A Tale of Two Classrooms: US Culture & the University Classroom

By February 15, 2013Writing about Writing

Some of you might have heard the idiom “When in Rome, do as the Romans do.”  For international students learning to navigate the American classroom, it might be more apt to say “When in an American college, do as the American students do.”  But that might be easier said than done, because the American classroom can be very different from classrooms in other countries.

When we asked participants in our recent workshop, “Jump In, Speak Up, Stand Out:  Classroom Strategies for English Language Learners,” what a classroom was like in their native countries, we got a wide variety of answers.  Some people said that they wouldn’t disagree with their professor.  Others said that their instructor would just talk the whole time.  Another participant said that he had to memorize a lot of material.  To many American students, this may sound strange or unusual.

So what makes the American classroom so different from the classrooms of other countries?  There are two big characteristics of American classrooms that other academic traditions might lack:  an emphasis on critical thinking, and an emphasis on student participation.  They may seem like small things to an American, but they require some adjustment for many international students.

Why do we do these things in American classrooms?  Why do we think that it’s so important to speak up in class, while in other academic contexts, success depends more on silent attentiveness?  Why do we ask that a writer jump into or contribute to a “discussion” when he or she writes an essay?  Why are tests not always the biggest percentage of the final grade?

There are a few reasons.  First, critical thinking is held in such high regard here because it’s a thought pattern that informs decision making.  Rather than simply accepting what one is told, one is expected to evaluate it, and to use that evaluation to decide what to do, think, or believe.  Discussion, then, is a way to exercise critical thinking skills and exchange ideas with other students.  American professors see class readings as a jumping off point for discussions.  By engaging in discussion, you’ll learn other peoples’ opinions and interpretations of a text or idea, and be able to come to a decision about what to do, think, or believe.  On top of that, the students who participate in class discussions are seen as interested and engaged, which are qualities that professors look for in students.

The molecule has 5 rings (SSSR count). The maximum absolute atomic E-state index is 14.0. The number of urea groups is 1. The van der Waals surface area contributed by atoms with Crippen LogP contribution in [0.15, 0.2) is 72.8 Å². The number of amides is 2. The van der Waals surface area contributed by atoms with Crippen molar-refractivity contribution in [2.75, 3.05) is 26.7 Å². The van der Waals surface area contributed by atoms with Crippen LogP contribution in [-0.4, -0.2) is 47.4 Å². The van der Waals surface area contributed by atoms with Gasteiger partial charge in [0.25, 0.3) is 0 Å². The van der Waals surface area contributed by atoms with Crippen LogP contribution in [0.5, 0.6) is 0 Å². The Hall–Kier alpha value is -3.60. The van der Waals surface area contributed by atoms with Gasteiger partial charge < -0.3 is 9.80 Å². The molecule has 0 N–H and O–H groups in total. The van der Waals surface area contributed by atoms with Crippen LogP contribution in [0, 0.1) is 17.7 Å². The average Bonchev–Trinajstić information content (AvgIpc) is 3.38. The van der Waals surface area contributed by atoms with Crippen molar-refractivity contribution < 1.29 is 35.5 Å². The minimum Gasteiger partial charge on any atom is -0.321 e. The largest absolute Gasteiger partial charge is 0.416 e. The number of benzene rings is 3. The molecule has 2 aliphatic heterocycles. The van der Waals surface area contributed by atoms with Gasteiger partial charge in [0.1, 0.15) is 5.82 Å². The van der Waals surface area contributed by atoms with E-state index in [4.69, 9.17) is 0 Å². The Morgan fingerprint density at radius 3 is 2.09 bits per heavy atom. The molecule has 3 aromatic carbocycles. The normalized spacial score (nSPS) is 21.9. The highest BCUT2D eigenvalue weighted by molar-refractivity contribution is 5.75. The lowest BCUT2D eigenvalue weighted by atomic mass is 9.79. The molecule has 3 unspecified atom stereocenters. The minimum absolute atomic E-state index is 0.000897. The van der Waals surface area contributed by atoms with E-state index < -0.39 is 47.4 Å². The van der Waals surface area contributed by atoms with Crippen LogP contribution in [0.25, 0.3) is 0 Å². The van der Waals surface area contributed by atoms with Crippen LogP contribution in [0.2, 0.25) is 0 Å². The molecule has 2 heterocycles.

There are, of course, smaller ways in which the American classroom differs from others, but they all lead back to those two big ideas:  participation and critical thinking.  Think it’s strange that your whole test was essay questions rather than multiple choice?  It’s because your professor wants to see you think critically and state your own views.  Does it strike you as odd that you’re supposed to come to class with discussion questions prepared?  It’s because your professor wants to see you thinking critically AND engaging with other students in discussion.

So how do you adapt?  Speak up!  Don’t be afraid to talk in class.  Make sure that you do the reading, and coming prepared to talk about the text.  If it helps, try asking yourself questions about reading as you go.  During discussions, you should make your thoughts and opinions known (politely, of course).  Remember that you’re expected to participate rather than just observe.  Often, professors want their classes to feel like a community, so see yourself as an equal member of the community, whose thoughts and opinions will be valued and respected.  Remember that it’s always okay to talk to your professor outside of class.  He or she can give you insight into how to improve your class participation.

You can also check out these resources on critical thinking, class discussion phrases and strategies, and presentation skills.

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